In a conversation with the GPHN, Dennis outlined the reasons that McAuliffe is courting Smiley: “33 percent of our families currently live in the Park Hill neighborhood so we already have strong ties to the community; Park Hill has a diverse student population and it has always been our goal to have a diverse student body that reflects all of northeast Denver; the Smiley Campus is a beautiful facility that would allow for McAuliffe to deliver a rich middle school experience for all students; and Park Hill needs a high quality middle school program and Stapleton needs additional capacity for its growing student population. If we do this right, it could be a win-win situation for both neighborhoods.”

The Denver Language School took a different tack. Principal Dr. Sara Amodio, DLS PTA president Dr. Dan Baack, and a large group of DLS parents made a presentation directly to the Board of Education, the same evening public comment was accepted about the recommendation to phase-out Smiley. Like McAuliffe, DLS has a number of Park Hill and Stapleton children at the school already. While their program isn’t a middle school yet, they are seeking to add four grades to become one and need space in which to grow the program.

“We are working closely with DPS to ensure an appropriate facility exists for DLS’s growth trajectory,” said Amodio in an email to GPHN. “We trust that it will be a collaborative process and look forward to future conversations with DPS.”

These and other program candidates for the Smiley building will participate in the district’s annual Call for Quality Schools proposal submittal process. The final decision on programming is expected at the School Board’s meeting in June.

According to Assistant Superintendent Wilson, no decisions have been made about the future of Smiley. “This process really is about what you want,” Wilson told the GPHN. “The building is going to be there. We want a program inside that represents what that community is all about. Park Hill has a strong and proud history. It should expect a high performing middle school.”

The Difficulty of Uncertainty

At the Board of Education public comment hearing on December 17, before the board’s December 20 vote to phase-out Smiley Middle School, just five individuals signed up for the standard 3-minute time slots. Mandy Hennessey and her husband Michael were among them. They were there mainly to express their concerns that programming would remain intact for the 7th and 8th grade students who would remain at the school until 2015. In the Board of Education’s resolution, these concerns were addressed.

Smiley parent Karen Roberts, whose son is one of the 28.9 percent of Smiley’s population with special education needs, believes that careful thought needs to be put into programming for students who run the risk of being disenfranchised. While her son will not be affected by this phase-out, he had to transfer to Smiley when his former classroom at Skinner Middle School was closed due to budget cuts. “We need consistent and predictable programming,” Roberts wrote in an email to the GPHN. “Kids in special education are the last kids that should be shuffled from school to school.”

While the majority of Smiley’s teachers will be needed to teach 7th and 8th grade, DPS has a process outlined in the teachers’ agreement. It will involve job re-application and an interview process. “I don’t know that any of us have a guaranteed job,” said Wilson, speaking generally. “We’re committed to quality teachers having opportunities. We’re going to help teachers have every opportunity to do what they enjoy doing.”

During the concerned citizens forum at the Greater Park Hill Community, Inc., offices, Mary Brice, who is active in the Democratic Party, said her concerns about this local school closure were about the broader national agenda of school reform and school privatization.

“When you’re spreading your resources out and using choice, you are forcing schools to compete against each other, to fight for students, to spend money on PR, to be gimmicky,” said Brice. “Choice is mathematically impossible. And it’s usually the poorer and most struggling families who are left to try to find a school somewhere in the city and then figure out transportation.”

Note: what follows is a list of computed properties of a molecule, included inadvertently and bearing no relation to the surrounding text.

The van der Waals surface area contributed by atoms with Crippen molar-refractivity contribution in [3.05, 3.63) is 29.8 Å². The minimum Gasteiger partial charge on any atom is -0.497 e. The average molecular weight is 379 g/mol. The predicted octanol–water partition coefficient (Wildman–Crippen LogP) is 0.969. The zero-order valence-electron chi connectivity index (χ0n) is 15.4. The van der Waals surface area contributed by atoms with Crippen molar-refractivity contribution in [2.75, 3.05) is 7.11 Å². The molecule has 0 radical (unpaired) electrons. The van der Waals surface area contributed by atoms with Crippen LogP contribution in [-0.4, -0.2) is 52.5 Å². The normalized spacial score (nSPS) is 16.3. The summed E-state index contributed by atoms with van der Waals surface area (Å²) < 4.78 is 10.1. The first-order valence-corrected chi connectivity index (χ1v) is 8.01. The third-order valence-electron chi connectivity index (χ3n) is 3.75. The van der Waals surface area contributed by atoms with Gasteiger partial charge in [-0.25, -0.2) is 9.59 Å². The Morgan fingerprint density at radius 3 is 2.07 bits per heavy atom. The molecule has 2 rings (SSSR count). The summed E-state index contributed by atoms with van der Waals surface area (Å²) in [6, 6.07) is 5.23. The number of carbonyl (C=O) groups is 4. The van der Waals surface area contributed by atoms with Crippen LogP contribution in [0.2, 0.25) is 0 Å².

Mourning the Loss

For members of the community who have been working for Smiley for years through PTA involvement, fundraising and public relations efforts – Pam Sweetser, Pam and Andrew Marsh, and most recently, Denon Moore and Jason Malec, who briefly formed Park Hill 4 Smiley this year in an effort to boost enrollment – there is nostalgia, a little bitterness and concern for the neighborhood kids in whom they have invested so much.

Sweetser, a Smiley alum, whose parents and now college-graduated children attended the school as well, remembers the period in the late 1990s when she and a group of committed parents worked together to recruit for Smiley through mailings, phone calls and open houses; then to bolster its programming as aides, teaching art classes, organizing science fairs and fundraising.

“I was a loudmouth,” said Sweetser. “I’m sure I offended a lot of people right and left, because I would say things like, ‘We’re living in an integrated neighborhood, this is our neighborhood school, what’s your real reason that you aren’t sending your kids to Smiley? It can’t be the teachers, because they’re outstanding.’”

Like others in the community who have had generations of their families matriculate through the school, Sweetser is concerned about the loss of a great legacy. “The legacy of William H. Smiley, all the bussing for integration that went on and the fight around that, and sort of the excitement around it, that was very historical, and very Park Hill,” said Sweetser, “Smiley is part of what makes our community what it is,” said Sweetser.

The 5 “Neighborhood Schools” for Smiley Boundary 2013-14 Sixth Graders

Due to the phase-out of Smiley Middle School, incoming 2013-14 sixth graders in the Smiley boundary are guaranteed a seat at and transportation to one of five area schools or a school they prefer more for the next three years:

Denver School of Science and Technology – Cole
3240 Humboldt Street
Jeff Osborne, Principal
School Performance Framework (SPF) Rating: Distinguished
125 Choice Seats

Denver School of Science and Technology – Stapleton*
2000 Valentia Street
Mark Heffron, Principal
SPF Rating: Distinguised
70 Choice Seats

Morey Middle School
840 E. 14th Avenue
Lynn Hawthorne, Principal
SPF Rating: Meets Expectations
120 Choice Seats

McAuliffe International School
3480 Syracuse Street
Kurt Dennis, Principal
SPF Rating: Not Yet Rated
100 Choice Seats

William (Bill) Roberts ECE-8
2100 Akron Way
Patricia Lea, Principal
SPF Rating: Meets Expectations
10 Choice Seats

According to DPS’ SchoolChoice office, 295 Park Hill students will be affected by the Smiley phase-out and 430 choice seats are available. SchoolChoice selections must be made by January 31st. The lottery process is conducted via software which weighs entries on seats offered, how school prioritizes, and rank of school preferences (up to five). Students who don’t receive their first choice school will be on the waitlist for every school that they ranked above the school that was chosen for them, at least until mid-first semester.

For more information about the SchoolChoice process, call the DPS Office of Choice and Enrollment Services at 720-423-3493 or email